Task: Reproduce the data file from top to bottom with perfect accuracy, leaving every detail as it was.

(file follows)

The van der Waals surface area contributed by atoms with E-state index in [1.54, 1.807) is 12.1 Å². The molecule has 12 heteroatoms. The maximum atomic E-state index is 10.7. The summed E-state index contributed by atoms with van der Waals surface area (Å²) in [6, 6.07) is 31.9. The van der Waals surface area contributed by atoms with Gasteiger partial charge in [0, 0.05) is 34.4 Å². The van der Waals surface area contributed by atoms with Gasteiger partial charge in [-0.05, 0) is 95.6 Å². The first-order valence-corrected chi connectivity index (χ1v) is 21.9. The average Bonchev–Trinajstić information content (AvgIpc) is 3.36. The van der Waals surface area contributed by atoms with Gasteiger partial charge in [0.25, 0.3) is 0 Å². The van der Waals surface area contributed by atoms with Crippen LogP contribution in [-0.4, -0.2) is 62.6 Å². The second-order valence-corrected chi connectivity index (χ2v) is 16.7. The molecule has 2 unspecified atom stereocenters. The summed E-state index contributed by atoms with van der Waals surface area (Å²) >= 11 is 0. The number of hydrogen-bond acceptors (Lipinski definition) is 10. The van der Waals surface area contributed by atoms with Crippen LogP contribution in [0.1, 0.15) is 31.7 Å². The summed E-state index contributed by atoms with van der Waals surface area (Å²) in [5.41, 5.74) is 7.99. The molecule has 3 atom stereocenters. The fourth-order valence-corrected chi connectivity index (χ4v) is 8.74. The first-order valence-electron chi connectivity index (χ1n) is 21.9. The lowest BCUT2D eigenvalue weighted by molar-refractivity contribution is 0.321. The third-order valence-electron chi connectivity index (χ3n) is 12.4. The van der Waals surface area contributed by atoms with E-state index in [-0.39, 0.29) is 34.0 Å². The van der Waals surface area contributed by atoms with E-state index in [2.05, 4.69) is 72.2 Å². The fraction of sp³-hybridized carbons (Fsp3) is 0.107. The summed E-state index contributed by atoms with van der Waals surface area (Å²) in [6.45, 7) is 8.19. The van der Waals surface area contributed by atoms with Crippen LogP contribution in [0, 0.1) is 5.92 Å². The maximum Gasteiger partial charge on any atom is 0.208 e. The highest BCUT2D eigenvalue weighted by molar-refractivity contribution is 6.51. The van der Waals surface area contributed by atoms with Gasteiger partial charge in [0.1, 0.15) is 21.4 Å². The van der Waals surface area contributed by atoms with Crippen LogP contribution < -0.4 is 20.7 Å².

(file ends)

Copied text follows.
The van der Waals surface area contributed by atoms with E-state index in [1.54, 1.807) is 12.1 Å². The molecule has 12 heteroatoms. The maximum atomic E-state index is 10.7. The summed E-state index contributed by atoms with van der Waals surface area (Å²) in [6, 6.07) is 31.9. The van der Waals surface area contributed by atoms with Gasteiger partial charge in [0, 0.05) is 34.4 Å². The van der Waals surface area contributed by atoms with Gasteiger partial charge in [-0.05, 0) is 95.6 Å². The first-order valence-corrected chi connectivity index (χ1v) is 21.9. The average Bonchev–Trinajstić information content (AvgIpc) is 3.36. The van der Waals surface area contributed by atoms with Gasteiger partial charge in [0.25, 0.3) is 0 Å². The van der Waals surface area contributed by atoms with Crippen LogP contribution in [-0.4, -0.2) is 62.6 Å². The second-order valence-corrected chi connectivity index (χ2v) is 16.7. The molecule has 2 unspecified atom stereocenters. The summed E-state index contributed by atoms with van der Waals surface area (Å²) >= 11 is 0. The number of hydrogen-bond acceptors (Lipinski definition) is 10. The van der Waals surface area contributed by atoms with Crippen LogP contribution in [0.1, 0.15) is 31.7 Å². The summed E-state index contributed by atoms with van der Waals surface area (Å²) in [5.41, 5.74) is 7.99. The molecule has 3 atom stereocenters. The fourth-order valence-corrected chi connectivity index (χ4v) is 8.74. The first-order valence-electron chi connectivity index (χ1n) is 21.9. The lowest BCUT2D eigenvalue weighted by molar-refractivity contribution is 0.321. The third-order valence-electron chi connectivity index (χ3n) is 12.4. The van der Waals surface area contributed by atoms with E-state index in [-0.39, 0.29) is 34.0 Å². The van der Waals surface area contributed by atoms with E-state index in [2.05, 4.69) is 72.2 Å². The fraction of sp³-hybridized carbons (Fsp3) is 0.107. The summed E-state index contributed by atoms with van der Waals surface area (Å²) in [6.45, 7) is 8.19. The van der Waals surface area contributed by atoms with Crippen LogP contribution in [0, 0.1) is 5.92 Å². The maximum Gasteiger partial charge on any atom is 0.208 e. The highest BCUT2D eigenvalue weighted by molar-refractivity contribution is 6.51. The van der Waals surface area contributed by atoms with Gasteiger partial charge in [0.1, 0.15) is 21.4 Å². The van der Waals surface area contributed by atoms with Crippen LogP contribution < -0.4 is 20.7 Å².